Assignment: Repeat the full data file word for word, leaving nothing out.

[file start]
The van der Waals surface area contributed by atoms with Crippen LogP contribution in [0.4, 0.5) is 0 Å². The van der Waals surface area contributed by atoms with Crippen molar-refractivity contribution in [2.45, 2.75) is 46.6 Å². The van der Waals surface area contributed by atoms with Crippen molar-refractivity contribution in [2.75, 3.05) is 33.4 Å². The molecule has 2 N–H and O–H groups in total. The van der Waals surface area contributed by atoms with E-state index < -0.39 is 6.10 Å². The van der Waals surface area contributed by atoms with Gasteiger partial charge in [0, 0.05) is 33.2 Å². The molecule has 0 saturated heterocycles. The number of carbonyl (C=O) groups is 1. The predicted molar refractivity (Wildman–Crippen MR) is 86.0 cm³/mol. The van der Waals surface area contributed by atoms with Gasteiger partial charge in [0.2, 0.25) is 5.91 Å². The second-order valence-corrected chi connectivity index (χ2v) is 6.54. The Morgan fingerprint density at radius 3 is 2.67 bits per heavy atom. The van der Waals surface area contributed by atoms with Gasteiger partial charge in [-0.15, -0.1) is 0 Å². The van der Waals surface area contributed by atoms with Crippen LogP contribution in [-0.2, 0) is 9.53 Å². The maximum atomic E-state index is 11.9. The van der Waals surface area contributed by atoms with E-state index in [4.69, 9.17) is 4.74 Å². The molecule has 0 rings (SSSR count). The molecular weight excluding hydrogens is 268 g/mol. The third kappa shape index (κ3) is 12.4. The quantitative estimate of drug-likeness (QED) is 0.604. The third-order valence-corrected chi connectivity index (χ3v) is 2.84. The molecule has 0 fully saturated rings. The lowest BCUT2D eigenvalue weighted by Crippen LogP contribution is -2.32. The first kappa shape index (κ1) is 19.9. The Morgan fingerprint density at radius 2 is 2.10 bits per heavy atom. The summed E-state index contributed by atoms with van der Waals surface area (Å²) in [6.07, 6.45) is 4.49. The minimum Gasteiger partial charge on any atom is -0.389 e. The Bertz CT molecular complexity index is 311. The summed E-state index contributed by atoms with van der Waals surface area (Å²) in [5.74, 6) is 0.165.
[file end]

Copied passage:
The van der Waals surface area contributed by atoms with Crippen LogP contribution in [0.4, 0.5) is 0 Å². The van der Waals surface area contributed by atoms with Crippen molar-refractivity contribution in [2.45, 2.75) is 46.6 Å². The van der Waals surface area contributed by atoms with Crippen molar-refractivity contribution in [2.75, 3.05) is 33.4 Å². The molecule has 2 N–H and O–H groups in total. The van der Waals surface area contributed by atoms with E-state index < -0.39 is 6.10 Å². The van der Waals surface area contributed by atoms with Gasteiger partial charge in [0, 0.05) is 33.2 Å². The molecule has 0 saturated heterocycles. The number of carbonyl (C=O) groups is 1. The predicted molar refractivity (Wildman–Crippen MR) is 86.0 cm³/mol. The van der Waals surface area contributed by atoms with Gasteiger partial charge in [0.2, 0.25) is 5.91 Å². The second-order valence-corrected chi connectivity index (χ2v) is 6.54. The Morgan fingerprint density at radius 3 is 2.67 bits per heavy atom. The van der Waals surface area contributed by atoms with Gasteiger partial charge in [-0.15, -0.1) is 0 Å². The van der Waals surface area contributed by atoms with Crippen LogP contribution in [-0.2, 0) is 9.53 Å². The maximum atomic E-state index is 11.9. The van der Waals surface area contributed by atoms with E-state index in [4.69, 9.17) is 4.74 Å². The molecule has 0 rings (SSSR count). The molecular weight excluding hydrogens is 268 g/mol. The third kappa shape index (κ3) is 12.4. The quantitative estimate of drug-likeness (QED) is 0.604. The third-order valence-corrected chi connectivity index (χ3v) is 2.84. The molecule has 0 fully saturated rings. The lowest BCUT2D eigenvalue weighted by Crippen LogP contribution is -2.32. The first kappa shape index (κ1) is 19.9. The Morgan fingerprint density at radius 2 is 2.10 bits per heavy atom. The summed E-state index contributed by atoms with van der Waals surface area (Å²) in [6.07, 6.45) is 4.49. The minimum Gasteiger partial charge on any atom is -0.389 e. The Bertz CT molecular complexity index is 311. The summed E-state index contributed by atoms with van der Waals surface area (Å²) in [5.74, 6) is 0.165.